As March Madness begins to unfold, as the teams are whittled down and the field is honed, we find that it is the teams with strong point guards – playmakers – that cut down nets and teams without that are watching the sweet 16 from their dormitories. Though most often the shortest and least physically imposing player on the court, great point guards have the largest heart and the strongest spirit. In the realm of full-contact capitalism, success is determined by your executive. Companies that are to compete and succeed are led by executives that embody the qualities that we see in the best point guards. The sets of skills move seamlessly from the court to the boardroom or executive suite.
A good point guard is a defensive hawk, dominates the floor game, knows when to push and when to pull back, wins every 50/50 ball, is acutely aware of the unit’s strengths, and saves their go to moves for the most critical moments of a game. A good point guard is privy to the angles, is tough, composed, resilient, sometimes forceful but also selfless, and empathetic. A good point guard and a good executive have their own version of the game – of reality – through strength and force of will.
Both a great CEO and a great point guard exhibit the ability to make the proper value assessments; work the logic tree intuitively. They are playmakers and chess masters. A great CEO, like a great point guard, makes everyone around them better. This is achieved through support, proper positioning, and a leadership style that predicates that you would rather be respected than liked. On the court, elite point guards have a total awareness of the movements and inclinations of all nine other players on the court. Split second decisions are made hundreds of times per game and they always make the right ones. A good CEO also knows both his own personnel and the other players on their court of play. These decisions involve assessing and reassessing the potential outcomes perpetually. They can read the vicissitudes of the field of play and personalities of players or companies and strategize to act for the greatest advantage. It is the good judgment of a point guard and a successful executive that facilitates the success of others by putting them in positions to use their strengths while compensating for the shortcomings.
This logical appositive apology does not truly express the quintessential meaning of being a good point guard or a good executive.
They both work in a way that inspires belief and faith in the goals of the unit and incite aggressive action towards those ends.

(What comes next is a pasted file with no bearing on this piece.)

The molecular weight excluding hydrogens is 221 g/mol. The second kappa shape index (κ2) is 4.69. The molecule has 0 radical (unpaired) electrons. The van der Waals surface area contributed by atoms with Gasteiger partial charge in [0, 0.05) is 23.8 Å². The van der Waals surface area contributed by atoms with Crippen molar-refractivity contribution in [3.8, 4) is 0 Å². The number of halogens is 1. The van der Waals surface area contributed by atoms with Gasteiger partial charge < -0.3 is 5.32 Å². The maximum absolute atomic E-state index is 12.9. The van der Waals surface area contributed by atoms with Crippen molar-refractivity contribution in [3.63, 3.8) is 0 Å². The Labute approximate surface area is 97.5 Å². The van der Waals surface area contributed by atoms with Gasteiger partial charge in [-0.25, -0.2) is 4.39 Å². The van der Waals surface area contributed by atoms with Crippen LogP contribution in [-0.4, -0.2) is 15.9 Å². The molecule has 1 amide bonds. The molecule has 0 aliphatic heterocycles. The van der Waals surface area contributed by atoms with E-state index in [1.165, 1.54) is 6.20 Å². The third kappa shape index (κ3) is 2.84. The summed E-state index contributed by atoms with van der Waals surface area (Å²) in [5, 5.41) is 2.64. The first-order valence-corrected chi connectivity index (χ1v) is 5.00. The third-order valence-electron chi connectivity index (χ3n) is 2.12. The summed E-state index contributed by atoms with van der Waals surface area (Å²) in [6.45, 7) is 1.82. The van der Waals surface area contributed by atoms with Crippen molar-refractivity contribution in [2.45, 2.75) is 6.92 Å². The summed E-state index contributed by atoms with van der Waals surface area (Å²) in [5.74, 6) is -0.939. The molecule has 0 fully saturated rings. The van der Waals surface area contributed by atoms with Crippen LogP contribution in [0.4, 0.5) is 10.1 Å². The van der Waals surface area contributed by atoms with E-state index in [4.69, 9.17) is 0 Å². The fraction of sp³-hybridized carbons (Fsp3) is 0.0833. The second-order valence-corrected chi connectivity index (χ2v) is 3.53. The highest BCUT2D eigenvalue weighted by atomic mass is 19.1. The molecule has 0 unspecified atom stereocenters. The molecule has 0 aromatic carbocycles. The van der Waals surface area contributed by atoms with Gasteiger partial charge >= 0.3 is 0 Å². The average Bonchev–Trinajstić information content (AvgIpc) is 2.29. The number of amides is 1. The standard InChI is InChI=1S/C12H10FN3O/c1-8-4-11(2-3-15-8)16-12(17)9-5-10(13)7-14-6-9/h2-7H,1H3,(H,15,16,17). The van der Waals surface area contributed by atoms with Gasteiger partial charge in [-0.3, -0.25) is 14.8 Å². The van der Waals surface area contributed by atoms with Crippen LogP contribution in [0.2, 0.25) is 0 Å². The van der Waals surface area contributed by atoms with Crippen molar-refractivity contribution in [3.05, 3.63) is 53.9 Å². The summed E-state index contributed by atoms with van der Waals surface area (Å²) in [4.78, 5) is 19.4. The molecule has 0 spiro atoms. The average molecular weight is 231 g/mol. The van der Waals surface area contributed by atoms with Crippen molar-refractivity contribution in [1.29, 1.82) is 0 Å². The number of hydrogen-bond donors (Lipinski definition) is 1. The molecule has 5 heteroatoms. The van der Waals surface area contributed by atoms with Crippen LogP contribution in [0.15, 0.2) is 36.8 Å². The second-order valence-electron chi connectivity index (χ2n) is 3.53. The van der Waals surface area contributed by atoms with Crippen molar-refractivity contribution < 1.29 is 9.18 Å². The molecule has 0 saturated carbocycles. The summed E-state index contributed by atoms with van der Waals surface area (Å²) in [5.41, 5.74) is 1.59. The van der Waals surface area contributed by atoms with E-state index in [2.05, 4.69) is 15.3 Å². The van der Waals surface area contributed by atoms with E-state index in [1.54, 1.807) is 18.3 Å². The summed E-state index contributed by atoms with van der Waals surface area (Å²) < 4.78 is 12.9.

Isn’t that what we look for in CEOs? Business Leaders? Entrepreneurs? People who know how to manage supremely understand and lead small groups and large organizations. We need and expect leaders who lead by example. Lead from the front. Go the extra mile. Who does the little things to succeed while others rest? A person willing to forgo popularity for honest and direct leadership.
Both a good CEO and point guard put winning ahead of everything else. That is their focus and obsession. That’s why we all are drawn to root for a good point guard. Their clarity of purpose helps focus all and is infectious in a way that gets others to follow. As the emotional leader in their own realms, their hard work makes others work harder and perform better.
At the end of the day, each accepts responsibility for the losses knowing full well it was their job to create the conditions for winning. Winning is joyfully shared and celebrated by the entire team. Losing, however, belongs to the point guard. It hurts morally and almost mortally to lose an important game or whiff on a big opportunity, which is why winners at the point guard and executive position work day and night to be prepared to avoid losing through preparation and determination.
Do you have a great idea waiting to be commercialized? Are you at an impasse on an important project? Is time running out to raise the capital necessary to launch a time sensitive venture? Is your quality company over-leveraged? Is bankruptcy looming? If the pressure is on and building, if it is crunch time, please allow me to make a suggestion: hire a good point guard if you’re trying to get it done right. For those who have the tools to be a good point guard are uniquely qualified to achieve high-level goals, generate opportunities, and lead consequential projects to the promised land of frayed nets. A good point guard requires the same vision, anticipation, resourcefulness and perseverance as any CEO or entrepreneur. Just as any basketball team looks to the point guard for direction so do our markets, the body of workers, and the country look to executives that know the angles and shape reality and outcomes through the force of will.